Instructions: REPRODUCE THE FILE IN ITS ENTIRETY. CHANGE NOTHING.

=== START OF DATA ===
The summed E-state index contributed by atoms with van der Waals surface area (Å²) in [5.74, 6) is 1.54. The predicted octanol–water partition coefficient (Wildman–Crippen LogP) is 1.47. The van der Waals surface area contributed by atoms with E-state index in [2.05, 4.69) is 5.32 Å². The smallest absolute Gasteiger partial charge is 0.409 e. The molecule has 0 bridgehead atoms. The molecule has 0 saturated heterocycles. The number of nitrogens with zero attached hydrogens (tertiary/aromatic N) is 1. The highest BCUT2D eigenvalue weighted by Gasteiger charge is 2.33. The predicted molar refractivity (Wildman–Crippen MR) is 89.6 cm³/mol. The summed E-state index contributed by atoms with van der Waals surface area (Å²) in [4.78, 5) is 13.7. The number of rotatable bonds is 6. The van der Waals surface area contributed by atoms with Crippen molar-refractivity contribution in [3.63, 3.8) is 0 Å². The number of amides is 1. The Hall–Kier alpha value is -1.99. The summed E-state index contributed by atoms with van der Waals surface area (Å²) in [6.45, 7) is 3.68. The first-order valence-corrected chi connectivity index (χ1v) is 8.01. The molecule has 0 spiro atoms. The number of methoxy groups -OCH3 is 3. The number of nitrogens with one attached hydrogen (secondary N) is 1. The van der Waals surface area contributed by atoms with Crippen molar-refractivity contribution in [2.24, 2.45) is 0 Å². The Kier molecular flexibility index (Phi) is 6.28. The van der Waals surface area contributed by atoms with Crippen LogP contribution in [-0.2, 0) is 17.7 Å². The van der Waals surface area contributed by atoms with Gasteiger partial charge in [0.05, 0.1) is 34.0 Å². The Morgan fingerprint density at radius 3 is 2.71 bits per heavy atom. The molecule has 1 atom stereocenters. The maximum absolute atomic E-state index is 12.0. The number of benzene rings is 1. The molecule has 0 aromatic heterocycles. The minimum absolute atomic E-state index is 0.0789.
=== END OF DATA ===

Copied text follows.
The summed E-state index contributed by atoms with van der Waals surface area (Å²) in [5.74, 6) is 1.54. The predicted octanol–water partition coefficient (Wildman–Crippen LogP) is 1.47. The van der Waals surface area contributed by atoms with E-state index in [2.05, 4.69) is 5.32 Å². The smallest absolute Gasteiger partial charge is 0.409 e. The molecule has 0 bridgehead atoms. The molecule has 0 saturated heterocycles. The number of nitrogens with zero attached hydrogens (tertiary/aromatic N) is 1. The highest BCUT2D eigenvalue weighted by Gasteiger charge is 2.33. The predicted molar refractivity (Wildman–Crippen MR) is 89.6 cm³/mol. The summed E-state index contributed by atoms with van der Waals surface area (Å²) in [4.78, 5) is 13.7. The number of rotatable bonds is 6. The van der Waals surface area contributed by atoms with Crippen molar-refractivity contribution in [3.63, 3.8) is 0 Å². The number of amides is 1. The Hall–Kier alpha value is -1.99. The summed E-state index contributed by atoms with van der Waals surface area (Å²) in [6.45, 7) is 3.68. The first-order valence-corrected chi connectivity index (χ1v) is 8.01. The molecule has 0 spiro atoms. The number of methoxy groups -OCH3 is 3. The number of nitrogens with one attached hydrogen (secondary N) is 1. The van der Waals surface area contributed by atoms with Crippen molar-refractivity contribution in [2.24, 2.45) is 0 Å². The Kier molecular flexibility index (Phi) is 6.28. The van der Waals surface area contributed by atoms with Crippen LogP contribution in [-0.2, 0) is 17.7 Å². The van der Waals surface area contributed by atoms with Gasteiger partial charge in [0.05, 0.1) is 34.0 Å². The Morgan fingerprint density at radius 3 is 2.71 bits per heavy atom. The molecule has 1 atom stereocenters. The maximum absolute atomic E-state index is 12.0. The number of benzene rings is 1. The molecule has 0 aromatic heterocycles. The minimum absolute atomic E-state index is 0.0789.